I rather enjoyed this book. However, as someone that is pretty happy, grateful for the things I have and more concerned with environmental issues then the average person . . . I would have to say that I'm in the minority. Having just spent a year traveling around the 'western world' and now returned to my small home town in Canada; I would have to say that what the author has to say relates to most of the people that I met during my travels . . . it's certainly worth listening to (regardless which side of the coin your on.)
Funny, interesting & important book about a regular guy that struggles to get off the grid, off oil and eat locally.
You should hop on youtube and search 'farewell my subaru' to watch the 'trailer' for his book.
My own efforts have been to drive a VW that runs on bio-diesel and switch to wind power.
There is some very useful information here. Unfortunately, the delivery is a little on the dull side. The author really should have delivered it himself. I'm sure he would have done a better job considering that he is a professional speech coach.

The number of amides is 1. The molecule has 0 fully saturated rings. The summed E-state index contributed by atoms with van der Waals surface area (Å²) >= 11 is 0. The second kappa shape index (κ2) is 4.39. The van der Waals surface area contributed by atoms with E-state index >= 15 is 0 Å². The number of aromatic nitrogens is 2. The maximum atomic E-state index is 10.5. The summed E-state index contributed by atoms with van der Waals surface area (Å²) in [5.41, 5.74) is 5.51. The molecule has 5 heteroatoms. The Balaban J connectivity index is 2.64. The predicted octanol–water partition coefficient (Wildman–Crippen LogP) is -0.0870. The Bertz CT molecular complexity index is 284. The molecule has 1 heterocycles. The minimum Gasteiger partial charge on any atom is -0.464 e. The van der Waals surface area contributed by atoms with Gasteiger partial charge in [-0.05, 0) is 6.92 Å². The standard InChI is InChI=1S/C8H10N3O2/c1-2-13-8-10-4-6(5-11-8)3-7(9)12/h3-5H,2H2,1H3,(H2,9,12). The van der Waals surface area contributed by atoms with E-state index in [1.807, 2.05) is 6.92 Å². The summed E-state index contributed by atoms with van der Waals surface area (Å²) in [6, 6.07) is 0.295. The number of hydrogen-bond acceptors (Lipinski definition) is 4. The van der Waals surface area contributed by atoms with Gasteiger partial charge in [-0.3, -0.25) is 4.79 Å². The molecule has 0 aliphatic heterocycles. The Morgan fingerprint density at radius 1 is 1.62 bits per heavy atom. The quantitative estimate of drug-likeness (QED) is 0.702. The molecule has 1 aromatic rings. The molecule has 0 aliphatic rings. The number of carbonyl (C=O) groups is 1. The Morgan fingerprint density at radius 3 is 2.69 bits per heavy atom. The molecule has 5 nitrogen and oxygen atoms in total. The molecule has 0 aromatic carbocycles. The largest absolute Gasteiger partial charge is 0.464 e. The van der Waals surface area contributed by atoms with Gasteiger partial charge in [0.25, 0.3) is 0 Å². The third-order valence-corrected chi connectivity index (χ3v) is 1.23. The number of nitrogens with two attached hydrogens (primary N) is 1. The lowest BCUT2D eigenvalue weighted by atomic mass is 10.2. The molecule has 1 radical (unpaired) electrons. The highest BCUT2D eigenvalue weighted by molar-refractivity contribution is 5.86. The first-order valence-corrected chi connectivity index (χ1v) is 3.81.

The author does a pretty decent job of laying out the 'Broken Windows' theory and its implications for business. But, as the old saying goes . . . when you've got a hammer in your hand everything looks like a nail . . . and to stick with the broken windows metaphor the author often confuses broken windows with cracked foundations, shoddy architecture and outdated methods of building.
David expands on the basics that he laid out in his first book "Getting Things Done." So, if you enjoyed his first book and found his methods useful, you'll also get a lot out of "Ready for Anything." However, since this book build on the previous one. I would highly recommend listening to "Getting Things Done" first.
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